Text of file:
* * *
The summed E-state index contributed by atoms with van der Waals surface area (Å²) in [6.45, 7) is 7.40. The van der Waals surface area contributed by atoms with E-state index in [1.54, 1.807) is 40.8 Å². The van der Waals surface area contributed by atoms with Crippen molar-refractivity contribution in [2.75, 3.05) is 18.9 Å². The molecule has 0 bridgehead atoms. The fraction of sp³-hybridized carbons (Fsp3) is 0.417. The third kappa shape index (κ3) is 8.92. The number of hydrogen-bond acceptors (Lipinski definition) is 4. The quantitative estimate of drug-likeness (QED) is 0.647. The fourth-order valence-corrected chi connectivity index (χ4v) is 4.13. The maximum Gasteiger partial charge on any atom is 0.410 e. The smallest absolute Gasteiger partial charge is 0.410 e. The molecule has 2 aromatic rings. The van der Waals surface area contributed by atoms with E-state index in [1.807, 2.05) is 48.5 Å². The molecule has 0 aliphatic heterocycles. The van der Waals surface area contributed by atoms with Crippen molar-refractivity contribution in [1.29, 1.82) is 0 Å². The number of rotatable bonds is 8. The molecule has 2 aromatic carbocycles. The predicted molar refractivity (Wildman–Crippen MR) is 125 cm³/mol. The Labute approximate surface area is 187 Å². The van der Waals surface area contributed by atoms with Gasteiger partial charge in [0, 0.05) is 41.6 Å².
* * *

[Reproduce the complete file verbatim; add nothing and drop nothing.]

The summed E-state index contributed by atoms with van der Waals surface area (Å²) in [6.45, 7) is 7.40. The van der Waals surface area contributed by atoms with E-state index in [1.54, 1.807) is 40.8 Å². The van der Waals surface area contributed by atoms with Crippen molar-refractivity contribution in [2.75, 3.05) is 18.9 Å². The molecule has 0 bridgehead atoms. The fraction of sp³-hybridized carbons (Fsp3) is 0.417. The third kappa shape index (κ3) is 8.92. The number of hydrogen-bond acceptors (Lipinski definition) is 4. The quantitative estimate of drug-likeness (QED) is 0.647. The fourth-order valence-corrected chi connectivity index (χ4v) is 4.13. The maximum Gasteiger partial charge on any atom is 0.410 e. The smallest absolute Gasteiger partial charge is 0.410 e. The molecule has 2 aromatic rings. The van der Waals surface area contributed by atoms with E-state index in [1.807, 2.05) is 48.5 Å². The molecule has 0 aliphatic heterocycles. The van der Waals surface area contributed by atoms with Crippen molar-refractivity contribution in [1.29, 1.82) is 0 Å². The number of rotatable bonds is 8. The molecule has 2 aromatic carbocycles. The predicted molar refractivity (Wildman–Crippen MR) is 125 cm³/mol. The Labute approximate surface area is 187 Å². The van der Waals surface area contributed by atoms with Gasteiger partial charge in [0, 0.05) is 41.6 Å².